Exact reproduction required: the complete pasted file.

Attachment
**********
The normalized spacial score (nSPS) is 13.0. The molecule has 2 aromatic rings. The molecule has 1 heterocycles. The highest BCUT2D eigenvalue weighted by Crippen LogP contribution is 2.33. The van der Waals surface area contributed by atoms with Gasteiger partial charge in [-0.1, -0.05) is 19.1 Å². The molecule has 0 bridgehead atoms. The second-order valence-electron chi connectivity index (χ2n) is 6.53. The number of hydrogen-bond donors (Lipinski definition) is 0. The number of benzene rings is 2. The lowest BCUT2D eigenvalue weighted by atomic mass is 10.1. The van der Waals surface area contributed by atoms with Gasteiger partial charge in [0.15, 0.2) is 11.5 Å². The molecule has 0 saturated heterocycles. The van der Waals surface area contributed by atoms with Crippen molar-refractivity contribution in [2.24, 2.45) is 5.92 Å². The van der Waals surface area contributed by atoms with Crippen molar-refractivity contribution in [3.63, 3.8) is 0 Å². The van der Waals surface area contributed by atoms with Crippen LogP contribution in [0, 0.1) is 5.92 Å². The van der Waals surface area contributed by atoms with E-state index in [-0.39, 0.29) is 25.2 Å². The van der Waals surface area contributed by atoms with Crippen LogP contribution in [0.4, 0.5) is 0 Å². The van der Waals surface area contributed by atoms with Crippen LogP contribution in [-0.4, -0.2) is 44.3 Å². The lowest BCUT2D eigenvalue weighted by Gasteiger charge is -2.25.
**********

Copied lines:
The normalized spacial score (nSPS) is 13.0. The molecule has 2 aromatic rings. The molecule has 1 heterocycles. The highest BCUT2D eigenvalue weighted by Crippen LogP contribution is 2.33. The van der Waals surface area contributed by atoms with Gasteiger partial charge in [-0.1, -0.05) is 19.1 Å². The molecule has 0 bridgehead atoms. The second-order valence-electron chi connectivity index (χ2n) is 6.53. The number of hydrogen-bond donors (Lipinski definition) is 0. The number of benzene rings is 2. The lowest BCUT2D eigenvalue weighted by atomic mass is 10.1. The van der Waals surface area contributed by atoms with Gasteiger partial charge in [0.15, 0.2) is 11.5 Å². The molecule has 0 saturated heterocycles. The van der Waals surface area contributed by atoms with Crippen molar-refractivity contribution in [2.24, 2.45) is 5.92 Å². The van der Waals surface area contributed by atoms with Crippen molar-refractivity contribution in [3.63, 3.8) is 0 Å². The van der Waals surface area contributed by atoms with Crippen LogP contribution in [0, 0.1) is 5.92 Å². The van der Waals surface area contributed by atoms with E-state index in [-0.39, 0.29) is 25.2 Å². The van der Waals surface area contributed by atoms with Crippen LogP contribution in [0.4, 0.5) is 0 Å². The van der Waals surface area contributed by atoms with Crippen LogP contribution in [-0.4, -0.2) is 44.3 Å². The lowest BCUT2D eigenvalue weighted by Gasteiger charge is -2.25.